Aron Ottignon - Biography


Aron Ottignon is an extremely gifted pianist. Prizes have been rained on him ever since he began playing, and he could have fallen into the virtuosity trap and lent his talents to Rachmaninoff and Ellington, hiding behind those ten fingers. But an authoritative persona and some remarkable artistic convictions were maturing beneath the surface in this child prodigy, and today, from Auckland (where he was born in 1982) to Paris, and from Woodkid to Stromae, people have seen that the winding path he's taken was guided by an arrow-straight ambition that finally materialised in a first album.

Speaking of a pianist with a liking for repetitive motifs, it is tempting to say that Aron Ottignon has come full circle. From Blue Note to Blue Note: the label, on which the New Zealander makes his arrival, was also home to jazz pianist Andrew Hill, one of his first teachers. The story goes back to his childhood, and to a family where music was no stranger: his grandmother tickled the ivories in London's first silent-screen cinema before caressing the strings of a harp behind the eccentric Liberace; as for Aron's father, he played saxophone in Manfred Mann's quintet and, when accompanying visiting jazzmen playing concerts in Auckland, he used to invite them home to give advice to the young Aron. Andrew Hill was one of them; he met Aron when the prodigy was just ten.

Improvisation — Andrew Hill was a master — comes as second nature to Aron Ottignon. Chord charts, partitions and scores were never enough for him. As far back as he can remember, when he returned home from school nothing interested him more than picking up some jazz and blues charts and reel off note after note, sitting at the family's grand piano for hours on end. That taste for freedom, associated with his academic tastes and a precocious appetite for composition, irrigates his music today just as much as his eclecticism, his cosmopolitan nature, and some deeply entrenched opinions on the goals he seeks. The threads he continues to spin are anchored in his first project, Aronas, the group founded early in the new millennium after a concert by Australian jazz trio The Necks. On that night in Sydney, Aron Ottignon discovered that daringly ambitious modern music is possible when the audience is young and enthusiastic. That revelation triggered his vocation as a leader, and in 2005 Aron released the album Culture Tunnels, which laid down the bases for a form of jazz sustained by a powerful groove — it has a rock edge — with a bass and two drummers. "South Pacific Groove" was the phrase that Aron would use to define a form that also called for Polynesian rhythms.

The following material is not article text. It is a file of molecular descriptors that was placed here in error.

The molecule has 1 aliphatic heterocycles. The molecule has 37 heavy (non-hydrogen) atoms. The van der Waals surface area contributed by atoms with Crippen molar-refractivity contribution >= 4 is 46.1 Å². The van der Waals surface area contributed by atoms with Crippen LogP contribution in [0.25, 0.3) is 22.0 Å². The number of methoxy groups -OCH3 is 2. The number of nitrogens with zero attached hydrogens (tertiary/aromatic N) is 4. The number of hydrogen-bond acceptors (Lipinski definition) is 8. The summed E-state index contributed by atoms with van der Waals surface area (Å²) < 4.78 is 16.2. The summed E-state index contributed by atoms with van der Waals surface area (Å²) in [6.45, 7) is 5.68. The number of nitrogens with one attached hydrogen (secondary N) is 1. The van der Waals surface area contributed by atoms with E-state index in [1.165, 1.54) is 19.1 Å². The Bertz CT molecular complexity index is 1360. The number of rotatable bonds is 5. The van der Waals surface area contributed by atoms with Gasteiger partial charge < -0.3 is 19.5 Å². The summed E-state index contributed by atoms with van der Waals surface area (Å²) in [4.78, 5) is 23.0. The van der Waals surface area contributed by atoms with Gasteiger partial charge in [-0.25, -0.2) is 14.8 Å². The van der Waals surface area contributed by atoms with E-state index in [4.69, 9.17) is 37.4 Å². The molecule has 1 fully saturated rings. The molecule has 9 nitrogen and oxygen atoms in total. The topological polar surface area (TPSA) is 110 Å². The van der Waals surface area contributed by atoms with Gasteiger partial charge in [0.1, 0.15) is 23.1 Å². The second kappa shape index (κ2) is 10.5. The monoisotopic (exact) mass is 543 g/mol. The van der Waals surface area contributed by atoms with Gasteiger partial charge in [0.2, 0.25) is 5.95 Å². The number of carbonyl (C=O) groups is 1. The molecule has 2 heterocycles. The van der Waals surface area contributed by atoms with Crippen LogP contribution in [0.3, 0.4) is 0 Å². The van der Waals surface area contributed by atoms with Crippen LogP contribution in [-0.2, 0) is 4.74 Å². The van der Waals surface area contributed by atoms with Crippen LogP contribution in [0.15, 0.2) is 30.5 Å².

Since those days, Ottignon first went to live in London, where he became a less frequent sight in jazz circles, preferring to keep company with the West Indian community and musicians playing steel drums (they've since become one of his signatures.) And then he moved to Paris, after a tour with Woodkid, and his piano was to be heard with Abd Al Malik now and then, and, as if further proof of his protean talents were necessary, his name appeared in the credits of Papaoutai, the hit that he wrote together with Stromae. Even so, despite calls to go out on the road, or a summons to a studio session, Aron hasn't deviated an inch from his priority: to compose, develop and spread his own music. In 2015, one after another, came two EPs (Starfish and Waves) that left quite an impression. They were a foretaste of 2017, which is shaping up to be a pivotal year for Aron. It begins with a new EP, Nile, whose title-track is a composition he has dedicated to his sister, singer Holly Ottignon. It's all there: the breathing melody and the power in the rhythm, loops of organic piano inherited from electro, the shimmer of steel drums… Many compositions, incidentally, are structured around a drum motif: Aron has a fantasy in which each of his fingertips is a drumstick.

Dividing his time from now on between Paris and Berlin, Aron Ottignon has been recording Team Aquatic these past two years in the company of producers Paul “Seiji” Dolby and Rodi Kirk. As his first album under his own name, Team Aquatic takes up the tale exactly where Aronas left it, even to the point of having its eponymous title-track dedicated to the good times enjoyed by the group during its London years. Starfish, by the way, was composed during that period, with its 6/4 rhythms enacted on wooden drums from the South Pacific. So this musician's credo is marked by absolute cohesion, but also by the spirit of adventure: Rivers is nourished by Peruvian traditional music, while Waves and Ocean draw inspiration from a voyage to Reunion Island accompanied by kayamba rhythms. Sustained by heavy electronic claps, The Jungle was born the day before Aron went to Calais: at Christmas 2015 he arrived at the camp to assist refugees for a week. The eleven-title album – and three bonus tracks – fades to a close with the sublime ballad Rothesay Bay, named after the beach where his grandparents have always lived. He was born there, another circle complete.

Against all mercantile logic, Aron Ottignon has chosen to produce instrumental music that combines the ambition of jazz with pop melodies, echoes of world music and electronic effects. A dizzying plunge, in the image of the aquatic visuals entrusted to photographer James Fisher and another protean artist, Yvo Sprey. Let's trust in Aron and take the plunge with him.